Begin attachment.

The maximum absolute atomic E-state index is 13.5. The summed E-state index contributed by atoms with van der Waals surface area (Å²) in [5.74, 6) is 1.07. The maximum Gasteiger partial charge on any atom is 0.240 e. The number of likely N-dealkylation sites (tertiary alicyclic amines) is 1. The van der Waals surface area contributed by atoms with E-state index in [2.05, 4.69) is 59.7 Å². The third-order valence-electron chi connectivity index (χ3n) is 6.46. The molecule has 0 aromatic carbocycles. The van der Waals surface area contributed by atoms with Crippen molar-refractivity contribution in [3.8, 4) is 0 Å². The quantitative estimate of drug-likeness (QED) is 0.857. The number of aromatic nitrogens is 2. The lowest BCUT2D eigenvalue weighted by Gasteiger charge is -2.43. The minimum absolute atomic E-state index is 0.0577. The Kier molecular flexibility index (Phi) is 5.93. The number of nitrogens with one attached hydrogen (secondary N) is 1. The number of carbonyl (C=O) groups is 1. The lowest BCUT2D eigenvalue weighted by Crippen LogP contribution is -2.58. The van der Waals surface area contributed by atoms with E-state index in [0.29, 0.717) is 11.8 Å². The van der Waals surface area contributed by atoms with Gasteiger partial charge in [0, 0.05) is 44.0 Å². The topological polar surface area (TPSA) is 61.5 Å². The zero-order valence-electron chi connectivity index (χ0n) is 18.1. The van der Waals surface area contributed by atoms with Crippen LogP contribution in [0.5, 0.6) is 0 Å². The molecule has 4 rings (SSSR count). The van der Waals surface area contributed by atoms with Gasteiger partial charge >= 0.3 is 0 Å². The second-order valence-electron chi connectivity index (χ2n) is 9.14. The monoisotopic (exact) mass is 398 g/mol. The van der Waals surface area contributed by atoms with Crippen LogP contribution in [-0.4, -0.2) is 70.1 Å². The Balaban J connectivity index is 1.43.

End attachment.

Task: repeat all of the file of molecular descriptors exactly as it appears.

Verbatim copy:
The maximum absolute atomic E-state index is 13.5. The summed E-state index contributed by atoms with van der Waals surface area (Å²) in [5.74, 6) is 1.07. The maximum Gasteiger partial charge on any atom is 0.240 e. The number of likely N-dealkylation sites (tertiary alicyclic amines) is 1. The van der Waals surface area contributed by atoms with E-state index in [2.05, 4.69) is 59.7 Å². The third-order valence-electron chi connectivity index (χ3n) is 6.46. The molecule has 0 aromatic carbocycles. The van der Waals surface area contributed by atoms with Crippen molar-refractivity contribution in [3.8, 4) is 0 Å². The quantitative estimate of drug-likeness (QED) is 0.857. The number of aromatic nitrogens is 2. The lowest BCUT2D eigenvalue weighted by Gasteiger charge is -2.43. The minimum absolute atomic E-state index is 0.0577. The Kier molecular flexibility index (Phi) is 5.93. The number of nitrogens with one attached hydrogen (secondary N) is 1. The number of carbonyl (C=O) groups is 1. The lowest BCUT2D eigenvalue weighted by Crippen LogP contribution is -2.58. The van der Waals surface area contributed by atoms with E-state index in [0.29, 0.717) is 11.8 Å². The van der Waals surface area contributed by atoms with Gasteiger partial charge in [0, 0.05) is 44.0 Å². The topological polar surface area (TPSA) is 61.5 Å². The zero-order valence-electron chi connectivity index (χ0n) is 18.1. The van der Waals surface area contributed by atoms with Crippen LogP contribution in [0.5, 0.6) is 0 Å². The molecule has 4 rings (SSSR count). The van der Waals surface area contributed by atoms with Gasteiger partial charge >= 0.3 is 0 Å². The second-order valence-electron chi connectivity index (χ2n) is 9.14. The monoisotopic (exact) mass is 398 g/mol. The van der Waals surface area contributed by atoms with Crippen LogP contribution in [-0.4, -0.2) is 70.1 Å². The Balaban J connectivity index is 1.43.